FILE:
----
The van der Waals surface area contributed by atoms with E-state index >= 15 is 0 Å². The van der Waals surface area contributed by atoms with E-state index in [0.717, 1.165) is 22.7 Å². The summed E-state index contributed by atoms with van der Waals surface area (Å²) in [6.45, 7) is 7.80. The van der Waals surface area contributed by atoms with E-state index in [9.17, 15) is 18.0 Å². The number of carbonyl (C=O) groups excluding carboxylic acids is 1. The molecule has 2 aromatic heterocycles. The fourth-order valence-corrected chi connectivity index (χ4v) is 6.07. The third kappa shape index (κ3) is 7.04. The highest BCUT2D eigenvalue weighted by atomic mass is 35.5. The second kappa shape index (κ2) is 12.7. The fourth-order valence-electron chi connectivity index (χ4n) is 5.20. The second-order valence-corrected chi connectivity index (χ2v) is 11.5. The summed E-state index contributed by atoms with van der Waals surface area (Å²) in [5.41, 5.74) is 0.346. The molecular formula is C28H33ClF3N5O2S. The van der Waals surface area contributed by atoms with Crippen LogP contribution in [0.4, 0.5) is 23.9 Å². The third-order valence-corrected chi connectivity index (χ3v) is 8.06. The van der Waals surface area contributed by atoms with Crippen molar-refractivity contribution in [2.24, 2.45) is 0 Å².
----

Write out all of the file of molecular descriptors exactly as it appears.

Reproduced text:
The van der Waals surface area contributed by atoms with E-state index >= 15 is 0 Å². The van der Waals surface area contributed by atoms with E-state index in [0.717, 1.165) is 22.7 Å². The summed E-state index contributed by atoms with van der Waals surface area (Å²) in [6.45, 7) is 7.80. The van der Waals surface area contributed by atoms with E-state index in [9.17, 15) is 18.0 Å². The number of carbonyl (C=O) groups excluding carboxylic acids is 1. The molecule has 2 aromatic heterocycles. The fourth-order valence-corrected chi connectivity index (χ4v) is 6.07. The third kappa shape index (κ3) is 7.04. The highest BCUT2D eigenvalue weighted by atomic mass is 35.5. The second kappa shape index (κ2) is 12.7. The fourth-order valence-electron chi connectivity index (χ4n) is 5.20. The second-order valence-corrected chi connectivity index (χ2v) is 11.5. The summed E-state index contributed by atoms with van der Waals surface area (Å²) in [5.41, 5.74) is 0.346. The molecular formula is C28H33ClF3N5O2S. The van der Waals surface area contributed by atoms with Crippen LogP contribution in [0.4, 0.5) is 23.9 Å². The third-order valence-corrected chi connectivity index (χ3v) is 8.06. The van der Waals surface area contributed by atoms with Crippen molar-refractivity contribution in [2.24, 2.45) is 0 Å².